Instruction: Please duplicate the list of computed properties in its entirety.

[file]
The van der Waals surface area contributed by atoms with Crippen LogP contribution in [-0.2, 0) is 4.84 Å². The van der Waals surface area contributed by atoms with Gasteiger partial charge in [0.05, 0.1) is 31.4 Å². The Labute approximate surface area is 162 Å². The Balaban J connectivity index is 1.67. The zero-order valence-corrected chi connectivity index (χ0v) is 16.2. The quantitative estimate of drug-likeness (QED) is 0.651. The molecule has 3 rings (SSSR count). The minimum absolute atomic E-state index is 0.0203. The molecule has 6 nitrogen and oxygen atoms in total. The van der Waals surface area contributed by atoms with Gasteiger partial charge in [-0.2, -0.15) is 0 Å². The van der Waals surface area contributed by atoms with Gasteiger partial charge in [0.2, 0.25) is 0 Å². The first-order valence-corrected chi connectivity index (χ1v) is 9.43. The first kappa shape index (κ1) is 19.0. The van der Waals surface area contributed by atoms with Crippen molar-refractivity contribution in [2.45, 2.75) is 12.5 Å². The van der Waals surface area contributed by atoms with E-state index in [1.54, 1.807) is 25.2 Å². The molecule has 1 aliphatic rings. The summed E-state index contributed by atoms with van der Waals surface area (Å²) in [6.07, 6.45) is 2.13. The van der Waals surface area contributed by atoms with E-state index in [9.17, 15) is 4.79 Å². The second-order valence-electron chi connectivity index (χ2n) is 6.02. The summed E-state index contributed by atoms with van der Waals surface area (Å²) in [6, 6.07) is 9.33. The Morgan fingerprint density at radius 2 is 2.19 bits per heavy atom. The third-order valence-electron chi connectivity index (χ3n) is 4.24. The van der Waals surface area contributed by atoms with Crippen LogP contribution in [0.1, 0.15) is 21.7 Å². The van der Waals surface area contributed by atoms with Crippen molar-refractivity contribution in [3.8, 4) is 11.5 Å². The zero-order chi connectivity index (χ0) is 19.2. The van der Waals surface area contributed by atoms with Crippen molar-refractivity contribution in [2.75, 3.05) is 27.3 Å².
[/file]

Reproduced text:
The van der Waals surface area contributed by atoms with Crippen LogP contribution in [-0.2, 0) is 4.84 Å². The van der Waals surface area contributed by atoms with Gasteiger partial charge in [0.05, 0.1) is 31.4 Å². The Labute approximate surface area is 162 Å². The Balaban J connectivity index is 1.67. The zero-order valence-corrected chi connectivity index (χ0v) is 16.2. The quantitative estimate of drug-likeness (QED) is 0.651. The molecule has 3 rings (SSSR count). The minimum absolute atomic E-state index is 0.0203. The molecule has 6 nitrogen and oxygen atoms in total. The van der Waals surface area contributed by atoms with Gasteiger partial charge in [-0.2, -0.15) is 0 Å². The van der Waals surface area contributed by atoms with Gasteiger partial charge in [0.2, 0.25) is 0 Å². The first-order valence-corrected chi connectivity index (χ1v) is 9.43. The first kappa shape index (κ1) is 19.0. The van der Waals surface area contributed by atoms with Crippen molar-refractivity contribution in [2.45, 2.75) is 12.5 Å². The van der Waals surface area contributed by atoms with E-state index in [1.54, 1.807) is 25.2 Å². The molecule has 1 aliphatic rings. The summed E-state index contributed by atoms with van der Waals surface area (Å²) in [6.07, 6.45) is 2.13. The van der Waals surface area contributed by atoms with E-state index in [9.17, 15) is 4.79 Å². The second-order valence-electron chi connectivity index (χ2n) is 6.02. The summed E-state index contributed by atoms with van der Waals surface area (Å²) in [6, 6.07) is 9.33. The Morgan fingerprint density at radius 2 is 2.19 bits per heavy atom. The third-order valence-electron chi connectivity index (χ3n) is 4.24. The van der Waals surface area contributed by atoms with Crippen LogP contribution in [0.1, 0.15) is 21.7 Å². The van der Waals surface area contributed by atoms with Crippen molar-refractivity contribution in [3.8, 4) is 11.5 Å². The zero-order chi connectivity index (χ0) is 19.2. The van der Waals surface area contributed by atoms with Crippen molar-refractivity contribution in [2.75, 3.05) is 27.3 Å².